At 23, with long hair and a colorful bandanna, “Jens” looks much like any other German university student. But the studiously scruffy demeanor belies a darker side. Jens is an ex-neo-Nazi or, in his own words, “the most dubious person that exists.” As he puts it: “Left-wing groups view you as a spy; right-wing groups consider you a traitor. And the political center is just uncomfortable with you.”
How Germany deals with neo-Nazis—and those who want to leave their ranks—is an issue that’s received a lot of attention as the trial of accused neo-Nazi leader Beate Zschäpe has gotten under way in Munich.
Few people know as much about the issue as Daniel Köhler, a manager at Exit Deutschland, the leading NGO for the rehabilitation of German extremists. Since its inception 13 years ago, Exit has rehabilitated more than 500 right-wing radicals, with a relapse rate lower than 2 percent, according to the group. Once someone comes to Exit, they get a case manager who assesses the situation, says Köhler. “Are their lives at risk because of their defection? Do they have to move to a different city or state in order to minimize the threats against them? Do they need a new identity? Do they need therapy?”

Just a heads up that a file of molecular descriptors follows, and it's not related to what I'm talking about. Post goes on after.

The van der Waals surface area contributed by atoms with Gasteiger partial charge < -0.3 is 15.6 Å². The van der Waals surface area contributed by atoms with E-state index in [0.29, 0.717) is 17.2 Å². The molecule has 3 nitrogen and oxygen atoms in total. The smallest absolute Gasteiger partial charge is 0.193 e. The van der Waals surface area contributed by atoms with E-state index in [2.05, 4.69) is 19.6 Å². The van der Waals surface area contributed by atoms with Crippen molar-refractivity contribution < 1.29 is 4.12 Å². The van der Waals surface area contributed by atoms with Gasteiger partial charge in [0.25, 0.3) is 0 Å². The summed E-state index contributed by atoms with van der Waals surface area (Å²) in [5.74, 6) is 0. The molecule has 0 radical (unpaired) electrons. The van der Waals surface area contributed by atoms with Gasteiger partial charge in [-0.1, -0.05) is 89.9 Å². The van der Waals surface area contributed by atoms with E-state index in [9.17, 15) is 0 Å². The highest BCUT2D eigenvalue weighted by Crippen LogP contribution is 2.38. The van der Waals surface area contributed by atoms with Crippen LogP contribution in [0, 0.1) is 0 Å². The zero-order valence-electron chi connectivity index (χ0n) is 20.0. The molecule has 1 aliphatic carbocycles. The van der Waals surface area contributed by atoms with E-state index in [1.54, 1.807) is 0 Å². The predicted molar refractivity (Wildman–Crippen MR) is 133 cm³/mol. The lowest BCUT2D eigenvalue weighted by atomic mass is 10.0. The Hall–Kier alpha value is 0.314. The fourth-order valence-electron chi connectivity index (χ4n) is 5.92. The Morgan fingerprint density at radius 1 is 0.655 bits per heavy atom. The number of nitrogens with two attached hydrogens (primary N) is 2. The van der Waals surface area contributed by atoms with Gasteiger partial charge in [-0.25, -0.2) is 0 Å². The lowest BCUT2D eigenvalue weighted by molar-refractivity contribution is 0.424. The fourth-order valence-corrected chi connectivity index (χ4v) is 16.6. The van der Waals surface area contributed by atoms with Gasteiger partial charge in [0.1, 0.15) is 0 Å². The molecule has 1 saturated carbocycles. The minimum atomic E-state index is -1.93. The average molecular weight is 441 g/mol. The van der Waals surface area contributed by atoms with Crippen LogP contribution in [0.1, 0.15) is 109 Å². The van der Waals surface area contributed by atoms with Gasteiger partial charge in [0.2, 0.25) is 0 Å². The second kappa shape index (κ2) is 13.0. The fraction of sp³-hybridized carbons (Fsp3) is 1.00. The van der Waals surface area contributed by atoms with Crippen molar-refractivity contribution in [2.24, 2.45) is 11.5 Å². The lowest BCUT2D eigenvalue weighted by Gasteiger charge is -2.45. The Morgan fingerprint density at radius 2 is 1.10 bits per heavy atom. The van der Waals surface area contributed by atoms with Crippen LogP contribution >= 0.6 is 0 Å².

For many, being a neo-Nazi is less about an ideology than about feeling strong in a group.
It’s an effective method to deal with a serious problem. According to the Bundesamt für Verfassungsschutz, one of the country’s domestic intelligence services, there were 22,400 right-wing extremists in 2011, down from 26,600 in 2009. However, during that same period, the number of neo-Nazis increased from 5,000 to 6,000.
Getting individuals out can affect the collective strength of the extremist group. “It creates a huge hole in their ranks,” says Köhler. “There’s no more-effective way of combating right-wing extremism.”
As a teenager, Jens, who can’t reveal his real name publicly, felt himself drawn to an extreme-right group because it offered the attachment and closeness he didn’t have at home. At 18, he founded his own group. “For many, being a neo-Nazi is less about an ideology than about feeling strong in a group,” he says. “But after some time I realized that these people just wanted to get together to drink alcohol.” Jens decided to join a more political group but, after a while, he found himself disagreeing with the group’s entire ideology. At 20, he was ready to leave. But the price of quitting is often a life in secrecy and fear, and so Jens turned to Exit, a group he credits with making the break possible. Though living in fear of reprisals can be difficult, “I don’t see myself as a victim,” says Jens. “You have to take responsibility for what you’ve done.”
ELISABETH BRAW covers international affairs for Metro International.